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State, local governments get new tech buying option

State and local governments looking to harness the purchasing power of larger entities when buying technology have a new option. Acting as the lead public agency, Fairfax County, Va., awarded a contract for technology products, services and solutions for state and local government, educational institutions and not-for-profit organizations.

The contract, awarded to the U.S. Communities Government Purchase Alliance, a national government purchasing cooperative, runs May 1, 2016, through April 30, 2019.

U.S. Communities will be providing solutions via the following suppliers:

  • Google for Work products, services and solutions via Carahsoft
  • Amazon Web Services products, services and solutions via DLT Solutions
  • Insight Public Sector technology products, services and solutions via Cisco, HP,Hewlett Packard Enterprise, Dell, Panasonic, EMC, Commvault, Symantec,Veritas, VMware, Apple, Microsoft, Citrix and NetApp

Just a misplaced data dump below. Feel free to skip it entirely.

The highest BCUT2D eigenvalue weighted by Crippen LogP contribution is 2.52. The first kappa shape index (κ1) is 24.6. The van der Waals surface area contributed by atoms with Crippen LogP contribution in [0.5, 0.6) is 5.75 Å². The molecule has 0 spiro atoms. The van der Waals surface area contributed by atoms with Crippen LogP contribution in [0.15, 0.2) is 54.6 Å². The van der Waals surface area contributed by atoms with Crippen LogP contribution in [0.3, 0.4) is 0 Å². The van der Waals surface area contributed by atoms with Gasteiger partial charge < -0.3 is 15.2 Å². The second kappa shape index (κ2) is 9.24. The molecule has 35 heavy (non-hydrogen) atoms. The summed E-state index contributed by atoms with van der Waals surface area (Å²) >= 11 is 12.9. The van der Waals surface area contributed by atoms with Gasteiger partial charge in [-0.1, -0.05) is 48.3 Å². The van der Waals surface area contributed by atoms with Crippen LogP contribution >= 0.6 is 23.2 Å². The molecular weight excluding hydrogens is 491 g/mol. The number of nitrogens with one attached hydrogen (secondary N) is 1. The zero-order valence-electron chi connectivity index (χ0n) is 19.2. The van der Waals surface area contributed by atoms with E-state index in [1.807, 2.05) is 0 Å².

• Technology services and solutions via UNICOM Government

The purchasing cooperative is similar to the G2G Marketplace, created by Oakland County, Mich., in 2014 to utilize economies of scale to simplify the purchasing and licensing process for governments, particularly smaller entities.

The General Services Administration also has a cooperative purchasing program through which state, local and tribal governments benefit from pre-vetted industry partners on a variety of information technology products and services. Schedule contracts open under cooperative purchasing include:

  • Schedule 70, for IT products and services, including mobile device and management tools, hardware, software, cloud computing services, support equipment and professional services
  • Schedule 84, for security and law enforcement equipment

Local and tribal governments also have access to specific blanket purchase agreements for wireless service plans and phones, email as a service, IT products and cyber security technology.

Group purchasing is common across many industries and is a small but growing trend within state and local procurement, according to government business intelligence firm Onvia.  The company said the share of total awards linked to a cooperative purchasing contract grew from 1.9 percent to 2.2 percent nationwide from 2012 to 2014.

About the Author

Kathleen Hickey is a freelance writer for GCN.

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